The most nutritious foods we can eat are organ foods, like brain, heart, liver, and so on.
I get that not everybody has access to these foods or can or want to eat them, and I'll share some supplementary ideas in a little bit. Case in point, personally, I just could not get used to eating liver. I absolutely could not stand the taste. Until I finally got hold of grass-fed liver, which was a different food. That just shows the difference between factory-farmed animals and healthy animals that eat what they are supposed to eat.
But anyway, this is not limited to organ meat – nutrient density should always be a guiding principle when you pick and choose any food.
Principle #3: improving gut health and lowering inflammation. Between 60-80% of the immune system is located in the gut, and inflammation is a major driver of chronic disease.
To an extent, this stuff takes care of itself when we just eat real food and cut out non-food. We all know we should limit or avoid refined sugar, but very few people are aware of how bad vegetable oils, and specifically seed oils, really are for us. This is a big big problem. This is tricky because these oils are sold as natural, cold-pressed, heart-healthy, and so on. They can seem like natural products, but there is nothing natural about them, and they are not suitable for human consumption period.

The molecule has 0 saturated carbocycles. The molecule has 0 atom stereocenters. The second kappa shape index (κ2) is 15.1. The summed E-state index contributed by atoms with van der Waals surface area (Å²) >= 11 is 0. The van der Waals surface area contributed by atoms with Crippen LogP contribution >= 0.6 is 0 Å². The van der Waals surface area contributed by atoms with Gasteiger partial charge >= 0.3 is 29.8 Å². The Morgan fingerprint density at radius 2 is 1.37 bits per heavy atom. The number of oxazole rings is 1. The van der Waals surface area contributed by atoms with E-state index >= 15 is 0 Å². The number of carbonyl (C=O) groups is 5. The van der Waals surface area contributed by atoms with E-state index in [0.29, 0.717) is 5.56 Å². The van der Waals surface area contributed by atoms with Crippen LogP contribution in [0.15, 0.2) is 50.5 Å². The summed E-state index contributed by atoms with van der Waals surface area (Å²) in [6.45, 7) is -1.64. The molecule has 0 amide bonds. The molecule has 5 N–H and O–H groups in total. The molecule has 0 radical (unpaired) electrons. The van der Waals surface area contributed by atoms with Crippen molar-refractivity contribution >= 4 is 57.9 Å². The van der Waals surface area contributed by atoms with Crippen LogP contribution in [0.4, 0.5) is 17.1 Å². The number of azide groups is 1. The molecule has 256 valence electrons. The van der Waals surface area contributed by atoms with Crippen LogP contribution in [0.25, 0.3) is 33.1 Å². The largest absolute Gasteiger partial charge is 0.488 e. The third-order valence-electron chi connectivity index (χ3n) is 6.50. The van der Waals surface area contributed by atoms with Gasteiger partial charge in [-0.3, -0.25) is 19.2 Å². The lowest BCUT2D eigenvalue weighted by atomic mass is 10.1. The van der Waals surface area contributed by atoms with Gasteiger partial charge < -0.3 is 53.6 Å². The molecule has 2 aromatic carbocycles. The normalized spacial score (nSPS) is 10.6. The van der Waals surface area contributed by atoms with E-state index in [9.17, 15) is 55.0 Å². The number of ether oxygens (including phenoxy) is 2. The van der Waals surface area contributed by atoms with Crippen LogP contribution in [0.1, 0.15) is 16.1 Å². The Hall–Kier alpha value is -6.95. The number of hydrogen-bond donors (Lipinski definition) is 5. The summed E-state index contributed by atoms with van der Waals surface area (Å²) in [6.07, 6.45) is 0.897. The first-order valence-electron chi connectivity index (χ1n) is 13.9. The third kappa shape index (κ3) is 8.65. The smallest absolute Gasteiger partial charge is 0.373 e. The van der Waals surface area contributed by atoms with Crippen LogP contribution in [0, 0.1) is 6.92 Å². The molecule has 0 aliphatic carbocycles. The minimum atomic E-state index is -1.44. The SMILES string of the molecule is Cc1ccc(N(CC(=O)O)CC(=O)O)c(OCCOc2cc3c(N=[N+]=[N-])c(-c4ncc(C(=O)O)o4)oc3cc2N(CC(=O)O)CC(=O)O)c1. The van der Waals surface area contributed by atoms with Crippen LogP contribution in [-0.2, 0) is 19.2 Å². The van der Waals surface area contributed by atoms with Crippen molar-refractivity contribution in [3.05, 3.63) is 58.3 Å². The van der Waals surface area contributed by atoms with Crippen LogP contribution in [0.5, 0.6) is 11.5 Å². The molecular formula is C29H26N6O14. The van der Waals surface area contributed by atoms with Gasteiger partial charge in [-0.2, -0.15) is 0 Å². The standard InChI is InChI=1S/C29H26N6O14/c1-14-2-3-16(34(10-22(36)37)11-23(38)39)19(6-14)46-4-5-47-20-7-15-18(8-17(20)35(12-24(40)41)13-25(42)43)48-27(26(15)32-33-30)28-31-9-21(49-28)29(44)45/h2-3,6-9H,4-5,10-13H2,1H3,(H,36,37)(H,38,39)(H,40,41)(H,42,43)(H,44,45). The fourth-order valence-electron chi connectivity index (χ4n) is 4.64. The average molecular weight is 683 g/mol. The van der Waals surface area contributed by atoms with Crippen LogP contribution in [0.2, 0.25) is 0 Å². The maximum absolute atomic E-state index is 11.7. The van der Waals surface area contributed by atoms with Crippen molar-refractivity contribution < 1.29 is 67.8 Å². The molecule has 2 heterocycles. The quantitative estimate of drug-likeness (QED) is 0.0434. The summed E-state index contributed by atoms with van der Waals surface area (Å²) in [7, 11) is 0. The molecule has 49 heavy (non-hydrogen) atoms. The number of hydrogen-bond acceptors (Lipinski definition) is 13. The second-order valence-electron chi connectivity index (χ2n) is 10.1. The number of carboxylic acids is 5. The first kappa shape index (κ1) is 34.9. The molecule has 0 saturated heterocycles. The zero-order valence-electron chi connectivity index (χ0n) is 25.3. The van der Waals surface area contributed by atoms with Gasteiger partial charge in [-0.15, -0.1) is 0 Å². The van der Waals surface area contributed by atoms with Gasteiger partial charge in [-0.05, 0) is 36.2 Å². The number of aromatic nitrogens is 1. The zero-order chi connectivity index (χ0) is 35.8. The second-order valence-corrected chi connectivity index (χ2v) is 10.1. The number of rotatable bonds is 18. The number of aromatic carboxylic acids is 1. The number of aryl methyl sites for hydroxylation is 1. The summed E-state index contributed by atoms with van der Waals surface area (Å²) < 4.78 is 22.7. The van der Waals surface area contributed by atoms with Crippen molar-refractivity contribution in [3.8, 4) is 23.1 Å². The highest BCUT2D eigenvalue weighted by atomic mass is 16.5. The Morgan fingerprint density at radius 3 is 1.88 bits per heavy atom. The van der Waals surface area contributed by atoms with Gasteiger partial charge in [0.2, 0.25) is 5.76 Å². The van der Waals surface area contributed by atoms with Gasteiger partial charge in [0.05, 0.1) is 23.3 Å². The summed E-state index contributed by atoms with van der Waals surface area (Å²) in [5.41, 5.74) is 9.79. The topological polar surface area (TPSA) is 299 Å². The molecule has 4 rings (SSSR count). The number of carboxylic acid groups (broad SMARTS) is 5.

While people respond differently to sugar and handle it more or less well, seed oils are universally bad when it comes to chronic inflammation, which is rampant across the globe today, one of, if not THE main reason for this is the type of fatty acid in seed oils.
I don't want to get too bogged down in details here, but this is really important, so we need to talk a bit about fatty acids. We basically have three big categories of fats. Saturated fats, which are the dominant fat in things like meat, butter, and coconut oil. This is solid at room temperature. We also have two types of unsaturated fats that both are liquid at room temperature, we have monounsaturated, which is the dominant fatty acid in olive oil, but there is also a good amount of monounsaturated fat in meat and butter.
Lastly, we have polyunsaturated fatty acids, which are the dominant type of fat in most vegetable oils and seed oils.
Unsaturated fat is not stable, especially polys oxidize and go rancid very fast. These fatty acids are not suitable for building blocks for cell membranes.
We eat less red meat than 60 years ago, the same amount of sugar, we smoke less, etc. The major difference is that we consume veg oils. Consumption has increased 150x in the last century in the US. Do you think there might be a link to chronic disease?